As a result, and in line with Network Rail’s eagerness to explore more eco-friendly options, we implemented chemical-free cleaning processes at the beginning of the tenure. Additionally, we also use our cleaning products in soluble sachets as opposed to plastic containers, a move which has allowed us to save more than 24 tonnes of plastic across all our contracts in 2019 and 2020 – the St Pancras team contributing to this achievement.
These actions are helping to drive a circular economy approach. Facilities management (FM) service providers should collaborate with stakeholders in their supply chain to encourage product innovations, phase out unnecessary raw material usage and, ultimately, consider ways to do more with less.
In response to the heightened need for excellent cleaning and hygiene standards, we implemented PRISM, our workplace hygiene programme. This combines people, science and technology to ensure that the station remains safe for all users.
As a result, our cleaning strategy is informed by data and the client has an ongoing overview of what we are doing – and why.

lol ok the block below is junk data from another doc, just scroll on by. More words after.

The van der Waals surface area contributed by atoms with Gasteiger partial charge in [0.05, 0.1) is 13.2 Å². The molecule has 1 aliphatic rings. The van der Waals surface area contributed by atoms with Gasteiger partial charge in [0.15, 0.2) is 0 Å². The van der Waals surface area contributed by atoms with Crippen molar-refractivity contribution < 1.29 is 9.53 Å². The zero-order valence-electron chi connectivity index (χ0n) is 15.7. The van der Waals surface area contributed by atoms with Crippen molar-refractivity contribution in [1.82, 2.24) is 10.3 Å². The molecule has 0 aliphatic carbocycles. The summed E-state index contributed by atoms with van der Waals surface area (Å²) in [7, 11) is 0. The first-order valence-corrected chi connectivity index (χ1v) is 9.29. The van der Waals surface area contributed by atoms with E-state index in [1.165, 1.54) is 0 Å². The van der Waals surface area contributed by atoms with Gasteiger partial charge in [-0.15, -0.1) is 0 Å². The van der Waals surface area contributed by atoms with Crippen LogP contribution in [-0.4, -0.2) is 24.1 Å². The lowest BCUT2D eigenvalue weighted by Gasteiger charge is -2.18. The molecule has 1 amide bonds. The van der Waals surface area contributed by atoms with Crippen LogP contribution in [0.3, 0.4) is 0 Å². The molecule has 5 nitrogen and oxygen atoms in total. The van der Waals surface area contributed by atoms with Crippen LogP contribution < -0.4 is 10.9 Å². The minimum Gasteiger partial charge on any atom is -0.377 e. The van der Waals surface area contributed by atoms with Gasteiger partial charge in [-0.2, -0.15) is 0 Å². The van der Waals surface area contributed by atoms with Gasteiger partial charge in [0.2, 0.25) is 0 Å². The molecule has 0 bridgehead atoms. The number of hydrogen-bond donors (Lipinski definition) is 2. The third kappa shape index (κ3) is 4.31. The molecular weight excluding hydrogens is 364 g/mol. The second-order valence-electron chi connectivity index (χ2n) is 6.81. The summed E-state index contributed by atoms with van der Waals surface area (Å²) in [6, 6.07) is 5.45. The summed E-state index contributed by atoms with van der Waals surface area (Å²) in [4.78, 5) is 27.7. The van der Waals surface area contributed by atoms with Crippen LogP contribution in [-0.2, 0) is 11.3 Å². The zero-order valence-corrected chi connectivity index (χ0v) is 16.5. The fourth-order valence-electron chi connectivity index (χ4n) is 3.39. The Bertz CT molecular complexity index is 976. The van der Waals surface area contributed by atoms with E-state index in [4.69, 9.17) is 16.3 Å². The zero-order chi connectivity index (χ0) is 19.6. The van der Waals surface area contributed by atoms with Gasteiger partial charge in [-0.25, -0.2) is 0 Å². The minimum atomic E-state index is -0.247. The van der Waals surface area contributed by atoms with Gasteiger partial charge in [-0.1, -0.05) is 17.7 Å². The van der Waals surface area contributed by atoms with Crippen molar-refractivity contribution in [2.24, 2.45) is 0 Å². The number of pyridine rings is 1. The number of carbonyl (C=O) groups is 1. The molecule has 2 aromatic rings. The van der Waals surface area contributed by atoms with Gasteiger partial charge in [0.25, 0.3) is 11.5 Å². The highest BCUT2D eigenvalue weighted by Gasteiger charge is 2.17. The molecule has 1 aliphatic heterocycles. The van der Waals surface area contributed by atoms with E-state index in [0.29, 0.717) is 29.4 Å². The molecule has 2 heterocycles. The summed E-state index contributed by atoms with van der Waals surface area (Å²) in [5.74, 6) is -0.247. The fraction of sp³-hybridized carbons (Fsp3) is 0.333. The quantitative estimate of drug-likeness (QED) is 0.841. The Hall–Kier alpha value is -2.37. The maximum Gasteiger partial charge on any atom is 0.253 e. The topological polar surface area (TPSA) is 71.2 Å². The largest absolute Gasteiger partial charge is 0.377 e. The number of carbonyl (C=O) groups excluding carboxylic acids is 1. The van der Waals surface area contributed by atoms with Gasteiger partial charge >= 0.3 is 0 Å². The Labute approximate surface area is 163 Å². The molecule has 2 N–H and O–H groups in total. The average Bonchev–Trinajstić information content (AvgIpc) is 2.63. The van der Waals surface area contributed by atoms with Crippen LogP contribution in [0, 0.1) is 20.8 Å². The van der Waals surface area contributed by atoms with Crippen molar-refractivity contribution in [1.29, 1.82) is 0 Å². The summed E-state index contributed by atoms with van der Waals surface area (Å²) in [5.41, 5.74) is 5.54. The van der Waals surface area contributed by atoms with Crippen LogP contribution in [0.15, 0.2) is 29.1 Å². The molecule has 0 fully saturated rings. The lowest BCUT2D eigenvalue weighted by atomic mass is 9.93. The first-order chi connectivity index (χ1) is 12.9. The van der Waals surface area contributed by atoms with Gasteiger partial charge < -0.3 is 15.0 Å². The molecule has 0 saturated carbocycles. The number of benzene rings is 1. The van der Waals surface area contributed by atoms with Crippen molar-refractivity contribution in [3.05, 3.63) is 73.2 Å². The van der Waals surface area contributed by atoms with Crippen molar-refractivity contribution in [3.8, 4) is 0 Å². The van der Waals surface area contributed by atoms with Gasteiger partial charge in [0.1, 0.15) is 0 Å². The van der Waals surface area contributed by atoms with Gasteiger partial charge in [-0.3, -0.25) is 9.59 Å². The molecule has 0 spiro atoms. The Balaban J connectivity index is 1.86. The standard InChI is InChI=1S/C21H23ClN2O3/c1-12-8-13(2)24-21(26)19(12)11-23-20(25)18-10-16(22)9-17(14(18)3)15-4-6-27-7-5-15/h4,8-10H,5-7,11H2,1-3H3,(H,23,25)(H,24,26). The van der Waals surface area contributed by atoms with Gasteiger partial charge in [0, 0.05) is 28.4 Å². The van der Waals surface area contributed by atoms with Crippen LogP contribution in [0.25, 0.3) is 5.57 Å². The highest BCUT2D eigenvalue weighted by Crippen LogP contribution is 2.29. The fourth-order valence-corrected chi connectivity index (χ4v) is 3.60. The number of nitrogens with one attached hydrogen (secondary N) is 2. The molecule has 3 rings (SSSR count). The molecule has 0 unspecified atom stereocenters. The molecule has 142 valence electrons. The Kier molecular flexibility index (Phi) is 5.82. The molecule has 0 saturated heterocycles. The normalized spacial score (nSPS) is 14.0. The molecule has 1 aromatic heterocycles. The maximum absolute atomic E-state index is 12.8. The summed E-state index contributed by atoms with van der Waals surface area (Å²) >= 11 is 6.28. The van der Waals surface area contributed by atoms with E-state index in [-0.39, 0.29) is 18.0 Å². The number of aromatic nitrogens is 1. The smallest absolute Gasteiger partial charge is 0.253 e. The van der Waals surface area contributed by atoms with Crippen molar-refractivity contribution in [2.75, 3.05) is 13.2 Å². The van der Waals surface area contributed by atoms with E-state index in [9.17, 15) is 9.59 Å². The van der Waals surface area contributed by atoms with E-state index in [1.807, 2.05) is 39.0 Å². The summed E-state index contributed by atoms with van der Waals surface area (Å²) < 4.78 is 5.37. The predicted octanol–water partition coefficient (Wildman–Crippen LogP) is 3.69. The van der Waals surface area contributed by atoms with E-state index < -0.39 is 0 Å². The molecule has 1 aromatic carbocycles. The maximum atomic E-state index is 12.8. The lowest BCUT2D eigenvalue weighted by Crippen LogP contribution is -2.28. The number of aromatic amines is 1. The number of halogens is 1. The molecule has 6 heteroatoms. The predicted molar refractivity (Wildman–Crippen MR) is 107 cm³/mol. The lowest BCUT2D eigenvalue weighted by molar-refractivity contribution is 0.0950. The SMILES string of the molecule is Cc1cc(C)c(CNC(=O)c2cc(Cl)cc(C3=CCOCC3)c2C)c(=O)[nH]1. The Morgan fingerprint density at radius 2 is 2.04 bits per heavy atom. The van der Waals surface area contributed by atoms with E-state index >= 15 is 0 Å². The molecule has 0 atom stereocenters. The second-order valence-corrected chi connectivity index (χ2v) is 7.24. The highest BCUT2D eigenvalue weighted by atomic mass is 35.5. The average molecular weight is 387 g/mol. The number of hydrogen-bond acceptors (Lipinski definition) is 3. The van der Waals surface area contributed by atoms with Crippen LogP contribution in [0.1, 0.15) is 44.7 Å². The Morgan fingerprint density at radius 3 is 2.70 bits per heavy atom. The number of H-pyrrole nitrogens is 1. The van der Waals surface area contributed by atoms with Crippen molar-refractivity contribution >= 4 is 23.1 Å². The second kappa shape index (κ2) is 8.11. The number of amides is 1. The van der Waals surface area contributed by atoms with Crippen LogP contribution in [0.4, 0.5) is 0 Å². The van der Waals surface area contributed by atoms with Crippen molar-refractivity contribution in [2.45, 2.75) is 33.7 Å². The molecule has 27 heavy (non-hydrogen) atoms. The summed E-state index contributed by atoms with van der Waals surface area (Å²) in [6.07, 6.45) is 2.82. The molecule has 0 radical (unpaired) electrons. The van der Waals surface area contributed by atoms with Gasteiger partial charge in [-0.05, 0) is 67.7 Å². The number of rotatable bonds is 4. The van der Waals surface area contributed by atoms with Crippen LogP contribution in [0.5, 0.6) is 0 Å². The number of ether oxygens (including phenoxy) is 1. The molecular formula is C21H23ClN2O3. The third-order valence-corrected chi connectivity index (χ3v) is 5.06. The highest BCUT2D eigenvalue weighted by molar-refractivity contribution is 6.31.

Waste is another area rail station FM teams can and should explore as a means of boosting sustainable practices.
St Pancras is a more complex setup than most stations in the country. Thanks to an array of site users, retailers, and restaurants, a huge variety of waste products need to be processed and managed.
Previously, this waste was collected in a central waste bin and sent to a landfill. While it represented the simplest option, we have been working to provide an efficient
and cost-effective way of sorting waste and diverting as much as possible away from landfill sites.
Here, technology has proven to be a game changer. At St Pancras, it was vital to get visibility over who was creating what type of waste. In response to this challenge, we issued every waste producer a unique ID code which is used to manage their waste – when it is brought for disposal, the operative in the service yard scans each different type of waste and where it’s coming from. Importantly, every stakeholder uses the same tools with no extra resource or expense required.
At this point, the food, glass, and general landfill waste is weighed and recorded, information which is fed into a kilogramme by-kilogramme account of who’s creating what, helping Network Rail High Speed to charge each vendor appropriately.
Furthermore, by being charged correctly and in line with more sustainable standards, we have found that retailers and other station vendors are more careful with their waste practices. In this case, technology has helped to change the mindset of station based businesses for the better.
Technology can also be leveraged to make cleaner regimes smarter and, in turn, more sustainable.